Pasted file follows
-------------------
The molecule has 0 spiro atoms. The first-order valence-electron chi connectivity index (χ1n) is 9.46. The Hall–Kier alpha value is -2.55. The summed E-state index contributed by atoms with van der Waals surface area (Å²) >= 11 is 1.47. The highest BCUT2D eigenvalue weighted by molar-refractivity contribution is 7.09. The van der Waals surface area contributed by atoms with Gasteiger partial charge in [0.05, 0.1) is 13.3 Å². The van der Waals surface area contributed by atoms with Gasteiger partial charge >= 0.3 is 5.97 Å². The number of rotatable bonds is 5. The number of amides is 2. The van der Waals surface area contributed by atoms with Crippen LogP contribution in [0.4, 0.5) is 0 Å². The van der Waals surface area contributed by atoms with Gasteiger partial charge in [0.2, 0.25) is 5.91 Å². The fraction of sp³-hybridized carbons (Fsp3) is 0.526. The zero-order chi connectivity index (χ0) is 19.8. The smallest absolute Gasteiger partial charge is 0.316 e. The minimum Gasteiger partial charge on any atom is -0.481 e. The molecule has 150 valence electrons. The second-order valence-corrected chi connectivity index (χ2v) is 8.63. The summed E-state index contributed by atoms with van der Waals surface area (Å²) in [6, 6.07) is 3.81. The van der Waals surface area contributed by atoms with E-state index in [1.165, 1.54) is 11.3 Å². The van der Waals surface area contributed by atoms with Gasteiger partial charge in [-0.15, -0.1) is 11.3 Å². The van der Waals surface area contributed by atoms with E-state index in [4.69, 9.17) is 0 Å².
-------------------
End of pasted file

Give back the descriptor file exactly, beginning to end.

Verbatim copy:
The molecule has 0 spiro atoms. The first-order valence-electron chi connectivity index (χ1n) is 9.46. The Hall–Kier alpha value is -2.55. The summed E-state index contributed by atoms with van der Waals surface area (Å²) >= 11 is 1.47. The highest BCUT2D eigenvalue weighted by molar-refractivity contribution is 7.09. The van der Waals surface area contributed by atoms with Gasteiger partial charge in [0.05, 0.1) is 13.3 Å². The van der Waals surface area contributed by atoms with Gasteiger partial charge >= 0.3 is 5.97 Å². The number of rotatable bonds is 5. The number of amides is 2. The van der Waals surface area contributed by atoms with Crippen LogP contribution in [0.4, 0.5) is 0 Å². The van der Waals surface area contributed by atoms with Gasteiger partial charge in [0.2, 0.25) is 5.91 Å². The fraction of sp³-hybridized carbons (Fsp3) is 0.526. The zero-order chi connectivity index (χ0) is 19.8. The smallest absolute Gasteiger partial charge is 0.316 e. The minimum Gasteiger partial charge on any atom is -0.481 e. The molecule has 150 valence electrons. The second-order valence-corrected chi connectivity index (χ2v) is 8.63. The summed E-state index contributed by atoms with van der Waals surface area (Å²) in [6, 6.07) is 3.81. The van der Waals surface area contributed by atoms with E-state index in [1.165, 1.54) is 11.3 Å². The van der Waals surface area contributed by atoms with Gasteiger partial charge in [-0.15, -0.1) is 11.3 Å². The van der Waals surface area contributed by atoms with E-state index in [4.69, 9.17) is 0 Å².